Control Phase: Lean Six Sigma in Healthcare Tutorial

7.1 Module 7 Control

Hello and welcome to the seventh module of the Lean Six Sigma in Healthcare course offered by Simplilearn.   The DMAIC process is the foundation of LSS projects. DMAIC stands for the project phases, Define, Measure, Analyze, Improve, and Control.   This module is dedicated to the last of these phases: Control, which ensures solution implementation is controlled and sustained for a long term.   Let us explore the objectives of this lesson in the next screen.

7.2 Topic 1 Lock in Performance Gains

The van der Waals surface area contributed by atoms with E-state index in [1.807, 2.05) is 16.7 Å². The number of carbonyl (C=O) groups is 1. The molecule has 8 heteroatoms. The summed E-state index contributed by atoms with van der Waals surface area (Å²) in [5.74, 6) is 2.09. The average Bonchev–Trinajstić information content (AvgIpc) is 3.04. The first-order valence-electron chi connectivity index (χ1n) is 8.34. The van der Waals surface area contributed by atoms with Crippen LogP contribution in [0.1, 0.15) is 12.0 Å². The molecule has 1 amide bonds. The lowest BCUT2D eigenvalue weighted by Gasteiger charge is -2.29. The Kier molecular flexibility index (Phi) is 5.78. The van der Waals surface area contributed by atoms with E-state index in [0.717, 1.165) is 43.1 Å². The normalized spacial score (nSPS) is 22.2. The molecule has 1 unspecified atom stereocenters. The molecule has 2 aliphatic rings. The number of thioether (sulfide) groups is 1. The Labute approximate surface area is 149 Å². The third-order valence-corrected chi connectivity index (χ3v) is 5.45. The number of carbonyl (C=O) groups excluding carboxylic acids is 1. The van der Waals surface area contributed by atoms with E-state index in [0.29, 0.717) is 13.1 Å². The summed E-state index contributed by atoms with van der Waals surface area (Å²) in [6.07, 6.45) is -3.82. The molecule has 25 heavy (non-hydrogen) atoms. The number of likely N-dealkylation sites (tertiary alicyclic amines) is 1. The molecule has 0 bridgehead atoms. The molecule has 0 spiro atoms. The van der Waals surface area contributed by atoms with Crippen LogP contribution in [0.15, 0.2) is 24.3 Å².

There are 4 main considerations to ensure performance gains are sustained long term. It can’t be too complex, it has to leave little or no room for error, it has to be well documented, and the people have to be rewarded for shifting from the old way to new way of doing things.   Let us look at each one individually.   If you expect people to adopt the new way you things, you have to make sure that the path to acceptance is as direct as possible. The first thing to consider is you must make every effort to facilitate the change in behavior by making it easy for them to change from their old behavior. Ideally, doing things the new way should be easier compared to the old way. If it is more complex, it will not be easy to change behaviors.   With simplicity comes mistake-proofing. We already covered Poka Yoke in the previous module. Take the time now to go through each step of the process to think of ways people can make mistakes and then try to put checks in place to either prevent those mistakes or at least alert of the error in order to avoid the next step of the process to start with a defect.   Make sure to document the process adequately so that stakeholders can easily learn the new ways and have a point of reference during the initial stages of uncertainty. It is always useful to document answers to common questions that may arise.   Finally, ensure to recognize and reward the early adopters who use the new process. This not only recognizes their efforts but also serves as a reminder to the organization as a whole that the new way is important and recognized as such. Recognition does not have to be elaborate or expensive. You would be surprised how a simple pat on the back can go a long way to cement a desired behavior.